What will it take to complete the film?
Delano Manongs needs to complete the editing and other post-production costs to get it ready for PBS broadcast.
Where does that money go?
The money is going towards the post-production costs, editing, doing color correction, audio and in particular paying licensing fees to use the archival motion picture footage, photographs, songs, and audio for film festival screenings, PBS broadcast and DVD use.
What money has been raised so far?
Delano Manongs has raised $90,000 in grants from the Council for the Humanities, Center for Asian American Media, Independent Television Services and Pacific Pioneer Fund. Those funds were used for the development and filming of the documentary. To complete the film and get it done for film festival screenings and PBS broadcast, we need your help!
As you can see, there is still a long ways to go and you can help by visiting their page and send in your donation
I understand that when you do, your name will be included in the film’s ending credits (for generations to see) and your donation will be tax-deductible.
Follow the group who is making "The Delano Manongs" at Facebook:
Also follow the FANHS:
What is FANHS? It is the Filipino American National Historical Society
Founded in 1982, the FANHS documents and promotes Filipino American history through its archives, conferences, books, programs, films, art and more.
With 28 Chapters throughout the USA, FANHS has recognized October as Filipino American History Month.
For more information, please visit website:
Lastly help remember and reclaim Stockton California's Filipino American Heritage. For more details visit this website: Little Manila Foundation.
Violence At The 1960s Strikes
Now how is this different from the brutality against Rodney King and other minorities in the recent past? And how it is that it has been conveniently forgotten much less spoken of?
Mind you, these aren't illegal immigrants. These are mostly mild-mannered, literate, educated and/or skilled, can speak and write in English and one or two other languages, and they are middle-aged Filipino hardworking farm workers, who could have been made a living doing something else, but the opportunities laid out for them since the 1900s were mainly confined to toiling in the highly exploited farm lands and canneries.
And thus the start of the Delano Grape Strike on September 8, 1965 right in the fields of Delano, California.
And for some time (until Cesar Chavez and the National Farm Workers Association joined in), the 1,500 strong mostly Filipino Migrant Workers belonging to Agricultural Workers Organizing Committee (AWOC) took the brunt of this expected backlash from Farm Owners and their backers.
What Happened When Mexicans and Filipinos Joined Together
My name is Andy Imutan and I am one of the original Filipino workers who went on strike in 1965. I am now only one of two living Filipino workers from that era as most of my brothers have passed away. The one thing that does remain is their legacy and their fight for a just cause.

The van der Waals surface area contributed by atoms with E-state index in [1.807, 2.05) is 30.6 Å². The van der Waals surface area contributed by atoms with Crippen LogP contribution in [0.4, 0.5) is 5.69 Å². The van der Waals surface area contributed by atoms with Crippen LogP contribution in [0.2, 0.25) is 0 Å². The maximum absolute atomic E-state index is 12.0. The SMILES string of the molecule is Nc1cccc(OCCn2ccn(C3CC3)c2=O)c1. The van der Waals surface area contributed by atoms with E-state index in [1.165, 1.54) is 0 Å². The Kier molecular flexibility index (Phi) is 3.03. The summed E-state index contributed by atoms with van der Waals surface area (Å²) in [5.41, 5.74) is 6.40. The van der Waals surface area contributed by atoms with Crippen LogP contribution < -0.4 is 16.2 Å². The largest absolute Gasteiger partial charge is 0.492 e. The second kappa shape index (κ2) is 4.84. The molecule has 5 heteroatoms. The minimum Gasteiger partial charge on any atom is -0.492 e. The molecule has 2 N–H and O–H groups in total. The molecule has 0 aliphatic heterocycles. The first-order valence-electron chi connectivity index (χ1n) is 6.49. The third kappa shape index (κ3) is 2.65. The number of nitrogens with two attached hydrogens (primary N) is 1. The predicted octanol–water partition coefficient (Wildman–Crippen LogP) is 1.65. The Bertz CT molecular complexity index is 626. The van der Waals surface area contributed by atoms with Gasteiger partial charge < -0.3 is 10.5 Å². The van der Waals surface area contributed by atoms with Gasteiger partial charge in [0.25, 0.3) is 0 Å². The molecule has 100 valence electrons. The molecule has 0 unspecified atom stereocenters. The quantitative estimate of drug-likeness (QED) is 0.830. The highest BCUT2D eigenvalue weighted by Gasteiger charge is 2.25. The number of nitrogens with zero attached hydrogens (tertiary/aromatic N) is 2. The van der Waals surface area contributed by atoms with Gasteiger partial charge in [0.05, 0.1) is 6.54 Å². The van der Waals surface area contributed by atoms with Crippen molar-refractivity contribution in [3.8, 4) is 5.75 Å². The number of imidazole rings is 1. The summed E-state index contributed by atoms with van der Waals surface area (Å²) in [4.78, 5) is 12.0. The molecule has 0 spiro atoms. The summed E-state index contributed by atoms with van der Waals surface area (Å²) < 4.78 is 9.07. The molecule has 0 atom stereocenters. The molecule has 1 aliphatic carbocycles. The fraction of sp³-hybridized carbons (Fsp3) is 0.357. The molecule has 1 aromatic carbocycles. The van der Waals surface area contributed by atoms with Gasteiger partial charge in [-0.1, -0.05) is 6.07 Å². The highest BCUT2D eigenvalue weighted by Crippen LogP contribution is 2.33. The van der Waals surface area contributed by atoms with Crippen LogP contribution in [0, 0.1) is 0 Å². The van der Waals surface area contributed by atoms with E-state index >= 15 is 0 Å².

The whole movement began in Coachella that same summer. That's when a group of Filipino workers went on strike demanding that their wages be increased from $1.10 an hour as well as better living conditions. Finally, after 10 days of picketing we finally accomplished what we had set out to do-we increased our wages by 30 cents an hour. The victory was more grandiose, not so much for the wage increase but for its significance at defeating the growers. We knew then that we could accomplish a lot more.
As I look back, I don't think we could have accomplished such victory in Coachella had it not been for the leadership of our brothers Ben Gines, Pete Manuel and Larry Itliong, who were all instrumental in that victory.
After a successful first strike we did it again, this time in Delano where wages were also starting out at $1.10 an hour. However, the struggle became a lot harder when Mexican workers started crossing our picketlines. There was no unity between the Mexicans and the Filipinos. The growers were very successful in dividing us and creating conflict between the two races. Although we tried to discourage and reason with the Mexicans that this was just hurting everyone, we weren't able to convince them.
So Larry Itliong and I decided to take action by seeing Cesar Chavez, the leader of the National Farm Workers Association. We met to come up with a plan that would be beneficial for everyone, including the Mexican workers. However, Chavez said his organization wasn't ready to go on a strike. It took several discussions and a lot of faith, but finally the Filipinos and Mexicans joined as one on September 16, to picket the Delano growers. On March 17, 1966 we set out on a march from Delano to Sacramento that initially only had 70 farm workers and volunteers. But by April 11, as we climbed the steps of the state Capitol, there were 10,000 supporters who had joined us in the cause.
A few months later our union, AWOC, and the NFWA joined as a single union. Out of this union the United Farm Workers was born. It was a very exciting time as we knew the potential when we joined together not as competitors but as true brothers joined in a very legitimate cause.
Yes Virginia, FILIPINOS Changed the World
Eliseo Art Silva (published with permission)
Cesar Chavez built upon the momentum that Larry Itliong sparked when he launched the Delano Grape strike. The only difference between Larry and Cesar was that Larry did not have the same advantage as Cesar, being cut off from a cultural revolution, due to the US colonial education. The US Civil rights movement had the Harlem Renaissance, the achievements of Luna, Hidalgo and Rizal laid the groundwork for the Philippine Revolution; Cesar Chavez was feeding directly from the murals of Diego Rivera, Siquieros and Orozco.